Mãe Beata de Iemanjá, religious leader known for her struggle against racial prejudice, dies at 86 


Mãe Beata de Iemanjá

Note from BW of Brazil: Bahia, Rio and Brazil’s Afro-Brazilian religious community is in mourning over the passing of a great woman, leader, warrior, and inspiration, Mãe Beata. Here is how the Correio Nagô website described the importance of this woman. 

“Beatriz Moreira Costa became one of the principle voices in defense of the religions of African matrix, and of the rights of the black population, especially of black women. A great-granddaughter of Nigerians and initiated into Iemanjá in the religion of the Orixás by Mãe Olga do Alaketu, in terreiro (house of worship) Ilê Maroiá Lajié, Mãe (Mother) Beata (as she became known) assumed in 1985, the title of yalorixá of the religious community of Ilê Omi Ojuarô (Casa das Águas dos Olhos de Oxóssi  or House of Waters of the Eyes of Oxóssi), in Miguel Couto, in Nova Iguaçu, in the Baixada Fluminense region of Rio de Janeiro. In 2015, the terreiro received the award of Cultural Patrimony, promoted by the Institute of the National Historical and Artistic Patrimony (Iphan).

Among the dozens of titles received by Mãe Beata were the Afro-Brazilian Civic Merit Medal, conferred by the Universidade da Cidadania Zumbi dos Palmares (UniPalmares University of São Paulo; The Bertha Lutz Citizen Women’s Award from the Federal Senate; and the Human Rights Award conferred by the National Human Rights Program of the Presidency of the Republic. In June 2017, Mother Beata would receive the Tiradentes Medal from the Legislative Assembly of Rio de Janeiro.

“There are things I’m very proud of: being black, being a mother of four and having millions of children for whom I feel the same pain, I feel my breast suckling to breastfeed. I am a lover, I am a mother, I am a lawyer, I am a doctor, I am a counselor, I am a psychologist. I am everything in life. Other special prides that give me a lot of strength: being from the northeastern region, of not having succumbed, of vanity not having eroded my identity … “. Testimony of Mãe Beata in the book Mulheres Incríveis  (incredible women) 3ª ed. – Editora Nandyala, authored by Elaine Marcelina.”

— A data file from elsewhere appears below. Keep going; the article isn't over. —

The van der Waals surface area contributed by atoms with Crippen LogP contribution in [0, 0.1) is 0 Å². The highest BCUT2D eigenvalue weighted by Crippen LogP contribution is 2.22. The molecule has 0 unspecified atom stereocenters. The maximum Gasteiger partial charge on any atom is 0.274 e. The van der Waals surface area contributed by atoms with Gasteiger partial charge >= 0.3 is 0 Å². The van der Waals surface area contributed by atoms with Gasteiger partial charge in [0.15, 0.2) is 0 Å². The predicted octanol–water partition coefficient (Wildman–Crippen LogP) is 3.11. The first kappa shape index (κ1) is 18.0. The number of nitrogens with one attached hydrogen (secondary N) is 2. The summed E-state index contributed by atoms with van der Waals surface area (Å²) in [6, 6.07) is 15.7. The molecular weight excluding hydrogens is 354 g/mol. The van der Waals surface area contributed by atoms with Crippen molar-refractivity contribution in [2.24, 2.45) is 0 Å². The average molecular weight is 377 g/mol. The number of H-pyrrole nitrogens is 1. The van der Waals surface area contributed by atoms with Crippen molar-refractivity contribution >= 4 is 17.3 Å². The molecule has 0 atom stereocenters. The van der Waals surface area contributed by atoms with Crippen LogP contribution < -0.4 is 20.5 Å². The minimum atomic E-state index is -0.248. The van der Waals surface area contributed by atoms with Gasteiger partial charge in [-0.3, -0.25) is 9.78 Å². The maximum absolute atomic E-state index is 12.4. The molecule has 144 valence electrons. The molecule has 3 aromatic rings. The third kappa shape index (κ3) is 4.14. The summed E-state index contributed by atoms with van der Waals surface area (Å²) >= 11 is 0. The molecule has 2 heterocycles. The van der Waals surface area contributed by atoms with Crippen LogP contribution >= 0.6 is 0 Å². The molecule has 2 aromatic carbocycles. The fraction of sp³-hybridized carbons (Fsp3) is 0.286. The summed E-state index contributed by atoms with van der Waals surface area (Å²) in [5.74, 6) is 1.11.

Mãe Beata’s physical presence may no longer be with us, but her spirit shall live on forever!


Mãe Beata de Iemanjá  dies at age 86

Religious leader who commanded the Ilê Omi Oju Aro terreiro, in Miguel Couto, Nova Iguaçu, became known for her struggle against racial prejudice

By Maria Inez Magalhães

The candomblé is in mourning. Beatriz Moreira Costa, known as Mãe Beata de Iemanjá (Mother Beata de Iemanja), 86, who commanded the terreiro Ilê Omi Oju Aro, in the Miguel Couto neighborhood, in Nova Iguaçu, in the Baixada Fluminense region of Rio has died. The place became a cultural patrimony and entered the map of the culture of the state of Rio. The religious leader was known for her struggle against racial prejudice. In her terreiro, Mãe Beata de Iemanjá promoted workshops and parties and helped the people of the neighborhood.

Mae Beata em Brasilia 2
Mãe Beata de Iemanjá, known for her struggle against racism, died at the age of 86. Here she is shown in the capital city of Brasilia

In his social network Mãe Beata de Iemanjá’s son, Adailton Moreira, communicated the death of the leader, but did not say the cause. However, it was known that she had been in poor health for some time. “It is with great sorrow that I communicate the death of my biological mother Mãe Beata de Iemanjá. Olorun receives her with glory. Laater, I will go into greater detail,” he wrote, receiving hundreds of messages of support.

Mãe Beata de Iemanjá, was born in 1931 in Cachoeira do Paraguaçu, in the Recôncavo Baiano in Bahia. She arrived in the state of Rio in the late 1960s. She began in candomblé in 1956 in Salvador, and founded her terreiro in Nova Iguaçu in 1985, where she strengthened her work for Afro-Brazilian culture. The death of Mãe Beata de Iemanjá caused a great commotion in social networks.

Source: Correio NagôO Dia

About Marques Travae 3747 Articles
Marques Travae. For more on the creator and editor of BLACK WOMEN OF BRAZIL, see the interview here.

1 Comment

Leave a Reply

Your email address will not be published.


This site uses Akismet to reduce spam. Learn how your comment data is processed.